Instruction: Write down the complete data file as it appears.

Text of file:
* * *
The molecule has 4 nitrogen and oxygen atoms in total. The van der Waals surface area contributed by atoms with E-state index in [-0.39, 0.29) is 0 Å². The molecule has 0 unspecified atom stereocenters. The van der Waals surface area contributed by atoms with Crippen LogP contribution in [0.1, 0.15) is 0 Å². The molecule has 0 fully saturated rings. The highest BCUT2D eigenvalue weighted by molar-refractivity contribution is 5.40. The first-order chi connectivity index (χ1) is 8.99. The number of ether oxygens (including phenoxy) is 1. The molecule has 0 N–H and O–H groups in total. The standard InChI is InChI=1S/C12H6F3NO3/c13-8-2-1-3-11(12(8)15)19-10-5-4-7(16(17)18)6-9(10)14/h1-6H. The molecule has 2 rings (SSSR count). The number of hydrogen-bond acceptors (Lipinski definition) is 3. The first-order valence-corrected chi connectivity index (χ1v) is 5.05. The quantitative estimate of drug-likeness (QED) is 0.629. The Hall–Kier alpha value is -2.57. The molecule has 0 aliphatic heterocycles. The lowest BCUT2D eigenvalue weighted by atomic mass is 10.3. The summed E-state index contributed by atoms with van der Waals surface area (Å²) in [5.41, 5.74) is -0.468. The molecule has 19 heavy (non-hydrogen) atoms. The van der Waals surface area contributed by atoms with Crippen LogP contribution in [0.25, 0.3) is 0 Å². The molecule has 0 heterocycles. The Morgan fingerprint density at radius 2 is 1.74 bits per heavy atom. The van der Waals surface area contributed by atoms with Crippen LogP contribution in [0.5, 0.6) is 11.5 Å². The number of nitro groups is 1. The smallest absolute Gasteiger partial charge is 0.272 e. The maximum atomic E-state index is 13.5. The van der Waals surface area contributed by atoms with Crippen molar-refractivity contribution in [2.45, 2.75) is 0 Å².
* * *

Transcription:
The molecule has 4 nitrogen and oxygen atoms in total. The van der Waals surface area contributed by atoms with E-state index in [-0.39, 0.29) is 0 Å². The molecule has 0 unspecified atom stereocenters. The van der Waals surface area contributed by atoms with Crippen LogP contribution in [0.1, 0.15) is 0 Å². The molecule has 0 fully saturated rings. The highest BCUT2D eigenvalue weighted by molar-refractivity contribution is 5.40. The first-order chi connectivity index (χ1) is 8.99. The number of ether oxygens (including phenoxy) is 1. The molecule has 0 N–H and O–H groups in total. The standard InChI is InChI=1S/C12H6F3NO3/c13-8-2-1-3-11(12(8)15)19-10-5-4-7(16(17)18)6-9(10)14/h1-6H. The molecule has 2 rings (SSSR count). The number of hydrogen-bond acceptors (Lipinski definition) is 3. The first-order valence-corrected chi connectivity index (χ1v) is 5.05. The quantitative estimate of drug-likeness (QED) is 0.629. The Hall–Kier alpha value is -2.57. The molecule has 0 aliphatic heterocycles. The lowest BCUT2D eigenvalue weighted by atomic mass is 10.3. The summed E-state index contributed by atoms with van der Waals surface area (Å²) in [5.41, 5.74) is -0.468. The molecule has 19 heavy (non-hydrogen) atoms. The van der Waals surface area contributed by atoms with Crippen LogP contribution in [0.25, 0.3) is 0 Å². The molecule has 0 heterocycles. The Morgan fingerprint density at radius 2 is 1.74 bits per heavy atom. The van der Waals surface area contributed by atoms with Crippen LogP contribution in [0.5, 0.6) is 11.5 Å². The number of nitro groups is 1. The smallest absolute Gasteiger partial charge is 0.272 e. The maximum atomic E-state index is 13.5. The van der Waals surface area contributed by atoms with Crippen molar-refractivity contribution in [2.45, 2.75) is 0 Å².